Edward R. Roybal Learning Center

Coordinates: 34°3′39″N 118°15′16″W / 34.06083°N 118.25444°W / 34.06083; -118.25444
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Edward R. Roybal Learning Center
1200 Colton Street
Los Angeles, California
United States
EstablishedSeptember 3, 2008
School districtLAUSD
PrincipalBlanca Cruz
Staff49.33 (FTE)[1]
Enrollment829 (2018–19)[1]
Student to teacher ratio16.81[1]
Color(s)  Maroon

Edward R. Roybal Learning Center (formerly known as Belmont Learning Center, Vista Hermosa Learning Center, and Central Los Angeles High School 11), is a secondary school located in the Westlake area of Los Angeles, California. Built to alleviate overcrowding at the nearby Belmont High School, the school's construction was met with controversy surrounding its cost and the discoveries of harmful gases and an earthquake fault, leading to a temporary suspension in 1999 that wasn't lifted until 2003. While development began in 1988, the school did not open until 20 years later on September 3, 2008.[2]


Roybal Learning Center before its opening in May 2008.
The Vista Hermosa Natural Park, which is connected to the school, in 2013.

Early planning and construction of a new school called the Belmont Learning Center began in 1988 as an effort to reduce overcrowding at the nearby Belmont High School, with some of the land previously used for the Los Angeles City Oil Field.[3][4] The school received some pushback due to the cost and how it would be financed.[5] It was designed by McLarand Vasquez & Partners, with the construction beginning in 1997. However, this was halted in 1999 after tests revealed methane and hydrogen sulfide gases within the land, stemming from the oil field.[6] Two years later, with the construction stalled, it was revealed that the land was also situated on a major earthquake fault.[7]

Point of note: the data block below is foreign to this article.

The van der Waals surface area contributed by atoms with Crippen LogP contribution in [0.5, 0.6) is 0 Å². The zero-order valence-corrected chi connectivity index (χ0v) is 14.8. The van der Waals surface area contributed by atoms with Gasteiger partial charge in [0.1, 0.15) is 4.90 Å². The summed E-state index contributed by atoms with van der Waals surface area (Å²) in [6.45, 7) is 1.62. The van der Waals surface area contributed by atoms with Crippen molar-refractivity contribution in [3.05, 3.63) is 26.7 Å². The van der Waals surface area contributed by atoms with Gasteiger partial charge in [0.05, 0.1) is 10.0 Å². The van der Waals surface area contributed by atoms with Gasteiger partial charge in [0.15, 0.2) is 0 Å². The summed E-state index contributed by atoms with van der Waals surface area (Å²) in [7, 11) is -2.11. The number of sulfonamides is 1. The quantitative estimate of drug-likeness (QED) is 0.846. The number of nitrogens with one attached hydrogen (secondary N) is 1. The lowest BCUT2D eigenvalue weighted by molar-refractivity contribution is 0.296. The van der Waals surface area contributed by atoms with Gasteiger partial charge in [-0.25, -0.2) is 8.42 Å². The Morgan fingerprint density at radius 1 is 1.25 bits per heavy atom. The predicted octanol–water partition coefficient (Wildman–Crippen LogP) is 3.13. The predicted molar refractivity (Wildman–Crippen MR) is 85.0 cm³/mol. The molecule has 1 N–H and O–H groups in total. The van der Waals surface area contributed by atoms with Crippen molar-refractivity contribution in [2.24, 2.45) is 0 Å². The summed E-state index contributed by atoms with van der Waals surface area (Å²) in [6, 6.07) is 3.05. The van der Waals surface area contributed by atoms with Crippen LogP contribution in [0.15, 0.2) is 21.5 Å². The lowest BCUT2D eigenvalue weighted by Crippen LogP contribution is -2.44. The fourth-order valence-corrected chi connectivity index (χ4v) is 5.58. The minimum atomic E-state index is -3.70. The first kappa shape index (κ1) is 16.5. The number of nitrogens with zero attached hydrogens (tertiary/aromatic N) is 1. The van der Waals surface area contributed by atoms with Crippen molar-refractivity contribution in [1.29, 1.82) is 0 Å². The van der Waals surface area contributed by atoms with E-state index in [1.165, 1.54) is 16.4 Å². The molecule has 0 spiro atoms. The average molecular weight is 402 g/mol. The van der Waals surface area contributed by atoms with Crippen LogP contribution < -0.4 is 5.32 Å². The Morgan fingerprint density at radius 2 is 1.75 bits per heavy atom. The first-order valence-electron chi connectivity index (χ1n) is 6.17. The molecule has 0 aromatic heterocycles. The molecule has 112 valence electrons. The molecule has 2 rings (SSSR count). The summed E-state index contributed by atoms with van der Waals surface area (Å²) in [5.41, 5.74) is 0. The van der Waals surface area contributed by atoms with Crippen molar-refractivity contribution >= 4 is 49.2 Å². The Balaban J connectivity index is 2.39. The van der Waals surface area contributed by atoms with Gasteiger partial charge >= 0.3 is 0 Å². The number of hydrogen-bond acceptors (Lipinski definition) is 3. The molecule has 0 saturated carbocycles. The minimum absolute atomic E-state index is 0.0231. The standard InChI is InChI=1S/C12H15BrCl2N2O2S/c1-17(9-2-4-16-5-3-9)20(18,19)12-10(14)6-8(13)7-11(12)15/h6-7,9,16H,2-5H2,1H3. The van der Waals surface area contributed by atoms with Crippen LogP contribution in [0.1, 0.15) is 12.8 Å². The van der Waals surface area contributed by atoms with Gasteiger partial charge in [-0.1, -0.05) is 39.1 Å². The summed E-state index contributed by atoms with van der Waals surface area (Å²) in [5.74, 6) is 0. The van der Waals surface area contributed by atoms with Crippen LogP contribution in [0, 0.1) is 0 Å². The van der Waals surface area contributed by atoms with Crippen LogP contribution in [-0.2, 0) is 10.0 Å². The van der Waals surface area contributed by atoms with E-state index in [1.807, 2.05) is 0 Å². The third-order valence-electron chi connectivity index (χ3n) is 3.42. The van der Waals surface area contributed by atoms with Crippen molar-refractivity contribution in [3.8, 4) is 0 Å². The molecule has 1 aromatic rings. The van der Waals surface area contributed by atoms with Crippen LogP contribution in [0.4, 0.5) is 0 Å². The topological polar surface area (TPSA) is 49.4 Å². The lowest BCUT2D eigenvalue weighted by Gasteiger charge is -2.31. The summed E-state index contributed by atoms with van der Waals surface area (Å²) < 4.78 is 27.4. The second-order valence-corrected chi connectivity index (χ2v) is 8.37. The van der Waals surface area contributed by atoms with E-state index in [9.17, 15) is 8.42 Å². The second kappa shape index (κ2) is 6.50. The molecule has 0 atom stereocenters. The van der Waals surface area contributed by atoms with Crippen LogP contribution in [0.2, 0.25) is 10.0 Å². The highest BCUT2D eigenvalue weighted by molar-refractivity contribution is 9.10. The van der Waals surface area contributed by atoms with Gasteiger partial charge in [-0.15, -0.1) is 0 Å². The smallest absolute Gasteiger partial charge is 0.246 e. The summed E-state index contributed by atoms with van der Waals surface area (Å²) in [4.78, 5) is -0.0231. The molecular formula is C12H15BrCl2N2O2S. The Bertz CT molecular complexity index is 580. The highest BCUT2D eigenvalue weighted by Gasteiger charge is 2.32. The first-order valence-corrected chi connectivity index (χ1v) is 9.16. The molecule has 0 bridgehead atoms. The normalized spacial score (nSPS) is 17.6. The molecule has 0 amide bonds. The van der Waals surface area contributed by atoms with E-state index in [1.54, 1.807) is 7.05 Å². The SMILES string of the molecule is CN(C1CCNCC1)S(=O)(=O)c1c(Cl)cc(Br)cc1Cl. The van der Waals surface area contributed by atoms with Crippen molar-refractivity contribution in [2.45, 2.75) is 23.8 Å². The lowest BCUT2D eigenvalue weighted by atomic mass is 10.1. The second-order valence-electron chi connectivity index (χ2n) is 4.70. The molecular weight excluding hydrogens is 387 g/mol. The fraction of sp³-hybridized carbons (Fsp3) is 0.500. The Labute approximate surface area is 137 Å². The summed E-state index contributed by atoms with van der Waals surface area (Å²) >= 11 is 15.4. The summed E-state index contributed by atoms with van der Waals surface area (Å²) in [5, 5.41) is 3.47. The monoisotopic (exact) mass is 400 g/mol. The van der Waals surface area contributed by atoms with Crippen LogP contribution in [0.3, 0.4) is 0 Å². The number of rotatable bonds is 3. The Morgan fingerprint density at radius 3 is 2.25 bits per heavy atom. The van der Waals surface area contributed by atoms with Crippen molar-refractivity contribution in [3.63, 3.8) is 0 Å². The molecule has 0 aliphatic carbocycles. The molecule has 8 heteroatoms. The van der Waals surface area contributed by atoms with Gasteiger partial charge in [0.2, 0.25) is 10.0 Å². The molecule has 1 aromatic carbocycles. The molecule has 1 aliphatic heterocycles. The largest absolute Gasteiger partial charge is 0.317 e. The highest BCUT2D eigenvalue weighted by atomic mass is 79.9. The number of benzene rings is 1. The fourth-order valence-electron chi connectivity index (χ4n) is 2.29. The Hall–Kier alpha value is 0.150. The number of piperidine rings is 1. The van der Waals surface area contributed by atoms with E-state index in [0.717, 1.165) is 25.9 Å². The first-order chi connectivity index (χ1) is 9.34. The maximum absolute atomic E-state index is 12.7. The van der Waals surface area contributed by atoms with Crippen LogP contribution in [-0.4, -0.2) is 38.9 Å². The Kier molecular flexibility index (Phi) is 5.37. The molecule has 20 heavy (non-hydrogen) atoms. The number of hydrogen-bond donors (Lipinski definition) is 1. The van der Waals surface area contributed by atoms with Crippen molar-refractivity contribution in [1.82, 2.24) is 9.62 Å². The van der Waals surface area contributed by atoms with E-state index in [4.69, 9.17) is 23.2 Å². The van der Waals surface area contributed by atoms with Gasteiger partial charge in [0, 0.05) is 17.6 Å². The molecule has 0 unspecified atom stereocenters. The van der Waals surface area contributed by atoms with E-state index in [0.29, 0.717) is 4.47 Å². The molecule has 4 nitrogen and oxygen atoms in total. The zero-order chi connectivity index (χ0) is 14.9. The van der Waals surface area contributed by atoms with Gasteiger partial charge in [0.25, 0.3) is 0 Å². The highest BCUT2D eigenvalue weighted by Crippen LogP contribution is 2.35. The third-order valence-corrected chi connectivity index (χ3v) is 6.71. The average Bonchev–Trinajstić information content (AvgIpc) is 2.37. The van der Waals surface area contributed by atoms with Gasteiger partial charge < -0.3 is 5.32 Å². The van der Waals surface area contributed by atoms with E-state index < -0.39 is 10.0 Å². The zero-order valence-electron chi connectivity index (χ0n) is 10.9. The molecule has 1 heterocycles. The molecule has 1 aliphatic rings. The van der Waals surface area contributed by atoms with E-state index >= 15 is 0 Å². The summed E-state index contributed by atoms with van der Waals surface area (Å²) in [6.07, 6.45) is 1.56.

After the project was temporarily suspended in 2002, WWCOT took over from McLarand Vasquez & Partners in 2003 with the backing of new Superintendent Roy Romer and the LAUSD Board of Education.[8][9] In 2004, more than half of the buildings were demolished in light of the earthquake fault.[9] Construction was restarted in 2006, necessitating the demolition of some of the already completed classroom buildings and administration building.[8] The total cost for the school was estimated to be around $400 million.[9]

Edward R. Roybal (1916–2005), whom the school was renamed after in 2008.

On March 25, 2008, the LAUSD Board of Education voted to rename the Vista Hermosa Learning Center to the Edward R. Roybal Learning Center, honoring former city councilman and Congressman Edward R. Roybal, who represented the area where the school is situated.[10] On July 19, 2008, Vista Hermosa Park opened its doors before the fall opening of Roybal Learning Center, with an opening-day celebration that featured Mayor Antonio Villaraigosa and Supervisor Gloria Molina.[11][12] On September 3, 2008, Roybal Learning Center opened for 2,400 students, with a ribbon-cutting ceremony held the day before.[13][14][15]

Academics and programs[edit]